Why Jalna’s Wells Run Dry: Understanding Water and Soil in Drought-Prone Maharashtra

WELL Labs has partnered with the Environmental Defense Fund to scientifically evaluate Jaltara, a water-saving intervention developed by the Save Groundwater Foundation in Maharashtra’s Jalna district. In this blog, we explain how soil, water and cropping patterns are linked.

Mar 22, 2024

As the seasons change, so do Ramdev’s problems with water in Jalna. During the monsoon season, his farm is waterlogged for months often resulting in crop loss. But by January, his well runs dry and he cannot cultivate a second crop.

Ramdev is a farmer in Jalna district, part of Maharashtra’s Marathwada region, one of the most drought-prone regions of the country, and he is caught between a rock and a hard place. On one hand, clayey black soil layer carpets the aquifer, which prevents rainwater from percolating through the ground and recharging the aquifer. On the other, layers of basaltic aquifers underpin the region, which do not have large storage capacity and deplete rather quickly. The characteristics of the soil and the aquifer are central to understanding how we solve the dilemma faced by farmers like Ramdev, who are primarily rainfed in this infamously low rainfall region.

A solution on the ground shows promise, but needs to be looked into.

The Save Groundwater Foundation (SGF) has an answer in the form of ‘JalTara’, essentially holes in the ground intended to resolve both the water logging problem and the water scarcity problem. Along with the Environmental Defence Fund (EDF), we are on the ground to help SGF scientifically evaluate how effective this solution is and how its design can be optimised.

We are conducting hydrologic tests to answer some pointed questions about this intervention. Has it tangibly resulted in improving recharge? Does it contribute to reducing water logging, thereby mitigating crop loss for vulnerable rainfed farming communities in the region?

This is part of our larger mission to promote better monitoring, evaluation and learning systems in the water sector, so that we are better equipped to adapt to a changing climate with evidence-backed solutions.

There are three indications of water scarcity in Jalna

In Marathwada, relatively low rainfall combined with high agricultural water requirements make water a scarce commodity. In Jalna district in the heart of Marathwada, most wells dry up every year around January-February. These wells typically remain dry through the summer season and revive when monsoons recharge them around July. This seasonal receding of water levels in wells and their drying up by February is only the first indication of water scarcity.

A farmer stands beside a JalTara, a water saving intervention we are scientifically evaluating.
In Jalna, farmers prefer large-diameter open wells over borewells. Credit: Lakshmikantha NR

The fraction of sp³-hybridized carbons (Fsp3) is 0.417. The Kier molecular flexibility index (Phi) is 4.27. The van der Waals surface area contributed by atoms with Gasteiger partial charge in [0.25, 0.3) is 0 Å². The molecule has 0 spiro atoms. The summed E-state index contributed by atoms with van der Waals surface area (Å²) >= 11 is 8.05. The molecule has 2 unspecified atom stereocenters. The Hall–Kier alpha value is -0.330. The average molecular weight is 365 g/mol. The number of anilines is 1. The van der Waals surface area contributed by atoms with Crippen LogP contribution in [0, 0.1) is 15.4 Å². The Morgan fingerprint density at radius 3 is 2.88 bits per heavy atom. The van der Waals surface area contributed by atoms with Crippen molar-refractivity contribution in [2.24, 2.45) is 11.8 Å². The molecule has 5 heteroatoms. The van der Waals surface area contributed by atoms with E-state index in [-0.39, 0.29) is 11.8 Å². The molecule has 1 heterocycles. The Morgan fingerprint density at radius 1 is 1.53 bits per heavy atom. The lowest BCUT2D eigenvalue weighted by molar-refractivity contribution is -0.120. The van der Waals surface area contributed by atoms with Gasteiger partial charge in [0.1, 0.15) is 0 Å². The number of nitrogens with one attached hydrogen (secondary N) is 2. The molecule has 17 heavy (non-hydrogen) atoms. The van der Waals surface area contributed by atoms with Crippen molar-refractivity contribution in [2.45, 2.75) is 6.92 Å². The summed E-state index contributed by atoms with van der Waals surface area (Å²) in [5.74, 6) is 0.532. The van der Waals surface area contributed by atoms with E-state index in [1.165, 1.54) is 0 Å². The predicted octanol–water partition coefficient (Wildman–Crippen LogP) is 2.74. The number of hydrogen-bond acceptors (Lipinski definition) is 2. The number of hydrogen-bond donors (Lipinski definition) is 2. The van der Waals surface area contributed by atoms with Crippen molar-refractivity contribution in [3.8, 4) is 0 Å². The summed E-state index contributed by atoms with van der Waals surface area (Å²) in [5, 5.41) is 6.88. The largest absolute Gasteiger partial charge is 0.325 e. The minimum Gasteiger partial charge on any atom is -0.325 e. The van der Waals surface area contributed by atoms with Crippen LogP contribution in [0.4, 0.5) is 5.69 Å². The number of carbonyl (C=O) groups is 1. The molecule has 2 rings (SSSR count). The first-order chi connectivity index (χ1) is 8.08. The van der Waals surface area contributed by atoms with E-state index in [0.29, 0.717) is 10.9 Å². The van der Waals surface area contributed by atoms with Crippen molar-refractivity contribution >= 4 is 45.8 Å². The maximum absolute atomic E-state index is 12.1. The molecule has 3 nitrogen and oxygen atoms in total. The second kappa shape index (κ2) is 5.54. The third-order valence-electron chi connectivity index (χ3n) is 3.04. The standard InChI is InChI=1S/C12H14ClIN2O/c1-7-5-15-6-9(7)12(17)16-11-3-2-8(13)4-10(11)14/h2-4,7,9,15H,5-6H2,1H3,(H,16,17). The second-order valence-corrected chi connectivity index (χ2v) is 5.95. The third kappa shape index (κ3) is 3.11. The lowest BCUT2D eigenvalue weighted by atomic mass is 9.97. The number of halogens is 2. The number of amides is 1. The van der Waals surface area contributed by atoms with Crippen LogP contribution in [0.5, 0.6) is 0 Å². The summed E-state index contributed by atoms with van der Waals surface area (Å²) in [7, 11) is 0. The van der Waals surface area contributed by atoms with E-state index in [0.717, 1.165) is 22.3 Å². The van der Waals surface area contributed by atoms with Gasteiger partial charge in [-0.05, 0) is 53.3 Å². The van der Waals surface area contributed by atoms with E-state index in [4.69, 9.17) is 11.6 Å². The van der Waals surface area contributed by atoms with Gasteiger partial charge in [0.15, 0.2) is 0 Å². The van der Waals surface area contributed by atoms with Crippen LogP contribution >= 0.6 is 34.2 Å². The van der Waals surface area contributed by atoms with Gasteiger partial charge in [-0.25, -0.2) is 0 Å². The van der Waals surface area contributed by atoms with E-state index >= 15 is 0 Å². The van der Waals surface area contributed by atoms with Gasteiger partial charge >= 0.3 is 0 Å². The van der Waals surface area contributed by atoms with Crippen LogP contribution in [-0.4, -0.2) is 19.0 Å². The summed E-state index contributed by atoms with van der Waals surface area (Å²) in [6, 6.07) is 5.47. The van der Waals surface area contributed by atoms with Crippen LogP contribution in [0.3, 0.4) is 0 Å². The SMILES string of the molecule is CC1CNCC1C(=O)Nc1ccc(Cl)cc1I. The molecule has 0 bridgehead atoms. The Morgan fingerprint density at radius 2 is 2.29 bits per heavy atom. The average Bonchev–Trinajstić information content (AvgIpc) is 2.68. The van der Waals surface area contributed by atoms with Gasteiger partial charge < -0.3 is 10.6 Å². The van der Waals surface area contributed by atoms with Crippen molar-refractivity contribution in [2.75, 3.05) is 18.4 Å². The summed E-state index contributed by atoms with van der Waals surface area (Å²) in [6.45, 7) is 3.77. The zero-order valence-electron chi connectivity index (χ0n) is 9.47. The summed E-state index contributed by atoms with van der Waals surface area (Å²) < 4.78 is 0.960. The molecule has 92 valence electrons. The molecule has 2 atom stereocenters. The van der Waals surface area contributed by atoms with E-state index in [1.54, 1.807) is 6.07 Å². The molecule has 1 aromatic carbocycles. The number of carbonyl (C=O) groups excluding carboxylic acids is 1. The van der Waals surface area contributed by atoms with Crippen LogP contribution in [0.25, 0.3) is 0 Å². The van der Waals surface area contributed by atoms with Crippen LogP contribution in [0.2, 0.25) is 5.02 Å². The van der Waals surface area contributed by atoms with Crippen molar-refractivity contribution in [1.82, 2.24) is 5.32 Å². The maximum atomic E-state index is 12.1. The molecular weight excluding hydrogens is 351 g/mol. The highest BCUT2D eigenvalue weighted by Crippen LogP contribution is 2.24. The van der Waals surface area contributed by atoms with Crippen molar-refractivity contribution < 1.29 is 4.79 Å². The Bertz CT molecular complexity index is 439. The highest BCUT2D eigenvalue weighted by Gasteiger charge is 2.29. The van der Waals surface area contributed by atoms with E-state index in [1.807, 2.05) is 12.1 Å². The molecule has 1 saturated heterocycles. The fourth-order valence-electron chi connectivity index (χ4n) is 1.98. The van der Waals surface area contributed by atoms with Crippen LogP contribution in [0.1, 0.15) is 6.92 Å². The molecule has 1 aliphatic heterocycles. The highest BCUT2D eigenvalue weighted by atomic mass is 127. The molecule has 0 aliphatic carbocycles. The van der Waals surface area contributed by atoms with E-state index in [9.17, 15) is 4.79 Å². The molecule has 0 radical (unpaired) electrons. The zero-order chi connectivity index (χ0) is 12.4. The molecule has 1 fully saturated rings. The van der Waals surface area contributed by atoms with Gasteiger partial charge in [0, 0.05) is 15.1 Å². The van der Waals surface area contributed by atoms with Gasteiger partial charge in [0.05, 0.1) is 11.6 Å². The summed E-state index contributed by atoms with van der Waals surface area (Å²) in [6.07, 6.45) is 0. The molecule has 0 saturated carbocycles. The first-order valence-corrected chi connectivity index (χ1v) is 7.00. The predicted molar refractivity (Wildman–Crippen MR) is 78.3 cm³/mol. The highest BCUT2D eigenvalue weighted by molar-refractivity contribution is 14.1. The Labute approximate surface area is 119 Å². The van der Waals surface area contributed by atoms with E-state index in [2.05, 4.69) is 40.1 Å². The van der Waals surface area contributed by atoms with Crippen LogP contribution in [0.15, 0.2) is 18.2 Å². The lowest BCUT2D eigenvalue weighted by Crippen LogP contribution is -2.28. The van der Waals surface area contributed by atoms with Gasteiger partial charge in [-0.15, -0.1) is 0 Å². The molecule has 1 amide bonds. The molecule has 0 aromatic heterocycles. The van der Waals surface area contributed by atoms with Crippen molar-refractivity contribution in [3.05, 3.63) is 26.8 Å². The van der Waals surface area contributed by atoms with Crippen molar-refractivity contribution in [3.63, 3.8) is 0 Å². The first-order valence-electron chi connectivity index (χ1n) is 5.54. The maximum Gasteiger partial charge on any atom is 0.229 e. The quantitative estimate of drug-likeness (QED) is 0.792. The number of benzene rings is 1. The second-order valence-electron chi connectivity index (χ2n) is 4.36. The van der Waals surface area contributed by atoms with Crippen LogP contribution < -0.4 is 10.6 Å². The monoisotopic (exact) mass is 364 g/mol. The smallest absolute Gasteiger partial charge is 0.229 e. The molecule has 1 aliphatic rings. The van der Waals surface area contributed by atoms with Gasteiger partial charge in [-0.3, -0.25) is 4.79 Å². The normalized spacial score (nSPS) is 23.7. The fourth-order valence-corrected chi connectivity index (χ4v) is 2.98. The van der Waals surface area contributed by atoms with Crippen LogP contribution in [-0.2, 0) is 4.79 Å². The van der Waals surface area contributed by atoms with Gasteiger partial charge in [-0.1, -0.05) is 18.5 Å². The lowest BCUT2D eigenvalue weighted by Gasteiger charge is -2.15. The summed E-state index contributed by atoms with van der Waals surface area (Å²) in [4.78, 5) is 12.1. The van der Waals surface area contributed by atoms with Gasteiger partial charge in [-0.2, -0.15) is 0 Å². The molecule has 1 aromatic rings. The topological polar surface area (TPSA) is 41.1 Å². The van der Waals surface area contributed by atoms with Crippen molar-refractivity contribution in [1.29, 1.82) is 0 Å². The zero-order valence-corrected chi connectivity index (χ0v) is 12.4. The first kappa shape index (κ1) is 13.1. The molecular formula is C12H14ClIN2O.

The second indication of water scarcity in the region is in the crop choices. As per the District Irrigation Plan for Jalna, only about 13% of the area is irrigated, the rest is rainfed. While all farmers have the monsoonal Kharif crop, only a few farmers with access to irrigation can grow a second crop each year. Rainfed farmers here primarily opt for cotton as it fetches a reasonable price, and because, in the crop’s relatively long duration of around six months (from sowing to harvest), most of its water requirement can be met through the monsoon . On the other hand, the irrigated farmers’ most common cropping pattern is to grow pulses from June to September, and sorghum from October to February. These shorter-duration crops help them have two sets of crops and possibly better income, before their wells dry up in late winter.

The third indication of water scarcity is that, according to many farmers, borewells do not succeed in the region. While borewells are replacing open wells in most areas of the country, in Jalna, farmers interestingly prefer large-diameter open wells over borewells, even though the cost of digging open wells is relatively higher. Farmers report that even though the borewells receive some water, the pumps in the borewells generally dry up within less than half an hour of starting. A borewell is a relatively thin hole in the ground and it depends on surrounding water-bearing rock to continuously leak water into it. This leaking tendency of the aquifer can be termed as hydraulic conductivity. The hydraulic conductivity of the basaltic aquifer here is low, therefore the farmers have to wait for many hours or come back the next day, to pump again. We explain this more below.

Open wells overcome this low hydraulic conductivity problem through their large diameter storage. In an open well, the farmers may pump during the day, and overnight the aquifer slowly fills up the large-diameter well, and this ‘visible water’ is ready to be used the next day. Open wells are therefore preferred in the region, despite being more expensive compared to borewells. During our fieldwork, we came across many newly dug open wells with rubble on the side and even saw one being blasted open using explosives. The pace of well digging indicates the competition to get access to water in this water-scarce region.

The nature of aquifers in the region impacts water availability